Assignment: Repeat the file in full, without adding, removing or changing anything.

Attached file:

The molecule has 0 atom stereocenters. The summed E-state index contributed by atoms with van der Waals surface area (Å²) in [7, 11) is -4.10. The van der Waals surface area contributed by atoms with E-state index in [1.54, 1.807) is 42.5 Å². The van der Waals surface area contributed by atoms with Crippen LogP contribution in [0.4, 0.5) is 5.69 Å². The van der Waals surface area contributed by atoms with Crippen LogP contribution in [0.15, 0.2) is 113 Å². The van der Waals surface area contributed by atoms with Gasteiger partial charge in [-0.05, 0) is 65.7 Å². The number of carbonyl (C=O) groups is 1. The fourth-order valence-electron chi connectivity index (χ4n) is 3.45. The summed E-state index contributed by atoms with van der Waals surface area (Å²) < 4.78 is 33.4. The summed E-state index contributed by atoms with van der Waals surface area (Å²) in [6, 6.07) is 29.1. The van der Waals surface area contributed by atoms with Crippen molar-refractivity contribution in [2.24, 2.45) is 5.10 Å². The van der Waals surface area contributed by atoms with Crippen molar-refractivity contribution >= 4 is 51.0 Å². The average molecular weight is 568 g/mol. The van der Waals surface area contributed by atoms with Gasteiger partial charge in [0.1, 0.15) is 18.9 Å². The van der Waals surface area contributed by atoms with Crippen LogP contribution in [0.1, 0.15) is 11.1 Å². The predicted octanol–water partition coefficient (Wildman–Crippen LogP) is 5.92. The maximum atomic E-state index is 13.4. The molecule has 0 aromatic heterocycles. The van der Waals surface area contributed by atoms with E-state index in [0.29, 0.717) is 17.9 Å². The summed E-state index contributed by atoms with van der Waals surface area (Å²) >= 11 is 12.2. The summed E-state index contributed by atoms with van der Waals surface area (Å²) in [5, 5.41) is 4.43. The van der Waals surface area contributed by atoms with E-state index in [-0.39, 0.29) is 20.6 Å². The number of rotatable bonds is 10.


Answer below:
The molecule has 0 atom stereocenters. The summed E-state index contributed by atoms with van der Waals surface area (Å²) in [7, 11) is -4.10. The van der Waals surface area contributed by atoms with E-state index in [1.54, 1.807) is 42.5 Å². The van der Waals surface area contributed by atoms with Crippen LogP contribution in [0.4, 0.5) is 5.69 Å². The van der Waals surface area contributed by atoms with Crippen LogP contribution in [0.15, 0.2) is 113 Å². The van der Waals surface area contributed by atoms with Gasteiger partial charge in [-0.05, 0) is 65.7 Å². The number of carbonyl (C=O) groups is 1. The fourth-order valence-electron chi connectivity index (χ4n) is 3.45. The summed E-state index contributed by atoms with van der Waals surface area (Å²) < 4.78 is 33.4. The summed E-state index contributed by atoms with van der Waals surface area (Å²) in [6, 6.07) is 29.1. The van der Waals surface area contributed by atoms with Crippen molar-refractivity contribution in [2.24, 2.45) is 5.10 Å². The van der Waals surface area contributed by atoms with Crippen molar-refractivity contribution >= 4 is 51.0 Å². The average molecular weight is 568 g/mol. The van der Waals surface area contributed by atoms with Gasteiger partial charge in [0.1, 0.15) is 18.9 Å². The van der Waals surface area contributed by atoms with Crippen LogP contribution in [0.1, 0.15) is 11.1 Å². The predicted octanol–water partition coefficient (Wildman–Crippen LogP) is 5.92. The maximum atomic E-state index is 13.4. The molecule has 0 aromatic heterocycles. The van der Waals surface area contributed by atoms with E-state index in [0.29, 0.717) is 17.9 Å². The summed E-state index contributed by atoms with van der Waals surface area (Å²) >= 11 is 12.2. The summed E-state index contributed by atoms with van der Waals surface area (Å²) in [5, 5.41) is 4.43. The van der Waals surface area contributed by atoms with E-state index in [-0.39, 0.29) is 20.6 Å². The number of rotatable bonds is 10.